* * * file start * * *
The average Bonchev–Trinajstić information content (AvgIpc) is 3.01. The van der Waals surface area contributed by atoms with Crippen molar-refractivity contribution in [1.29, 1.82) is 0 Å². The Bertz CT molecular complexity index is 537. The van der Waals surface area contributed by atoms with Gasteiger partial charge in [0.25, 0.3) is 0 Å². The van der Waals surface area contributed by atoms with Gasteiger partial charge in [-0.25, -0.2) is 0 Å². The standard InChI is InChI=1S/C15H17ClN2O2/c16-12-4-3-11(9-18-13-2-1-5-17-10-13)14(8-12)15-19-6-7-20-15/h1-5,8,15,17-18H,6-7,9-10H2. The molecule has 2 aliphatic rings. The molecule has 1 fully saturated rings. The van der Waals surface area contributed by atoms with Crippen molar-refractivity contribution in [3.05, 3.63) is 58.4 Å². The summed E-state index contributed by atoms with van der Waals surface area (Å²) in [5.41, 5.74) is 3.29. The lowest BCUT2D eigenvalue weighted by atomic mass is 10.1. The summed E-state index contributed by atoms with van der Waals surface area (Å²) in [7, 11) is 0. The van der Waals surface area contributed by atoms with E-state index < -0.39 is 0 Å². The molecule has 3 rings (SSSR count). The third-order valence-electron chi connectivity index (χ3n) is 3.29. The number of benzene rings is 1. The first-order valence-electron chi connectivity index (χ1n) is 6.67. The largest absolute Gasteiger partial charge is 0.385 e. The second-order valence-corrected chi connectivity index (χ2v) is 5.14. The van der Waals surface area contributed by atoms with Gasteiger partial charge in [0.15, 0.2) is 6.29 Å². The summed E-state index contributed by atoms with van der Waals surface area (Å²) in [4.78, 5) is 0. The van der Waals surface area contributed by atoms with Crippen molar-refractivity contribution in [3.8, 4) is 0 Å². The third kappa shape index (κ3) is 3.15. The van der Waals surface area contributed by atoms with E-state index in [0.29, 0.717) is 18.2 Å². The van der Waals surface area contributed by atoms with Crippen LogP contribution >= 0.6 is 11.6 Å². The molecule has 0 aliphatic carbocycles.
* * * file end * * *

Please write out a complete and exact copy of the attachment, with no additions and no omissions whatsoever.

The average Bonchev–Trinajstić information content (AvgIpc) is 3.01. The van der Waals surface area contributed by atoms with Crippen molar-refractivity contribution in [1.29, 1.82) is 0 Å². The Bertz CT molecular complexity index is 537. The van der Waals surface area contributed by atoms with Gasteiger partial charge in [0.25, 0.3) is 0 Å². The van der Waals surface area contributed by atoms with Gasteiger partial charge in [-0.25, -0.2) is 0 Å². The standard InChI is InChI=1S/C15H17ClN2O2/c16-12-4-3-11(9-18-13-2-1-5-17-10-13)14(8-12)15-19-6-7-20-15/h1-5,8,15,17-18H,6-7,9-10H2. The molecule has 2 aliphatic rings. The molecule has 1 fully saturated rings. The van der Waals surface area contributed by atoms with Crippen molar-refractivity contribution in [3.05, 3.63) is 58.4 Å². The summed E-state index contributed by atoms with van der Waals surface area (Å²) in [5.41, 5.74) is 3.29. The lowest BCUT2D eigenvalue weighted by atomic mass is 10.1. The summed E-state index contributed by atoms with van der Waals surface area (Å²) in [7, 11) is 0. The van der Waals surface area contributed by atoms with E-state index < -0.39 is 0 Å². The molecule has 3 rings (SSSR count). The third-order valence-electron chi connectivity index (χ3n) is 3.29. The number of benzene rings is 1. The first-order valence-electron chi connectivity index (χ1n) is 6.67. The largest absolute Gasteiger partial charge is 0.385 e. The second-order valence-corrected chi connectivity index (χ2v) is 5.14. The van der Waals surface area contributed by atoms with Gasteiger partial charge in [0.15, 0.2) is 6.29 Å². The summed E-state index contributed by atoms with van der Waals surface area (Å²) in [4.78, 5) is 0. The van der Waals surface area contributed by atoms with Crippen molar-refractivity contribution in [3.8, 4) is 0 Å². The third kappa shape index (κ3) is 3.15. The van der Waals surface area contributed by atoms with E-state index in [0.29, 0.717) is 18.2 Å². The van der Waals surface area contributed by atoms with Crippen LogP contribution >= 0.6 is 11.6 Å². The molecule has 0 aliphatic carbocycles.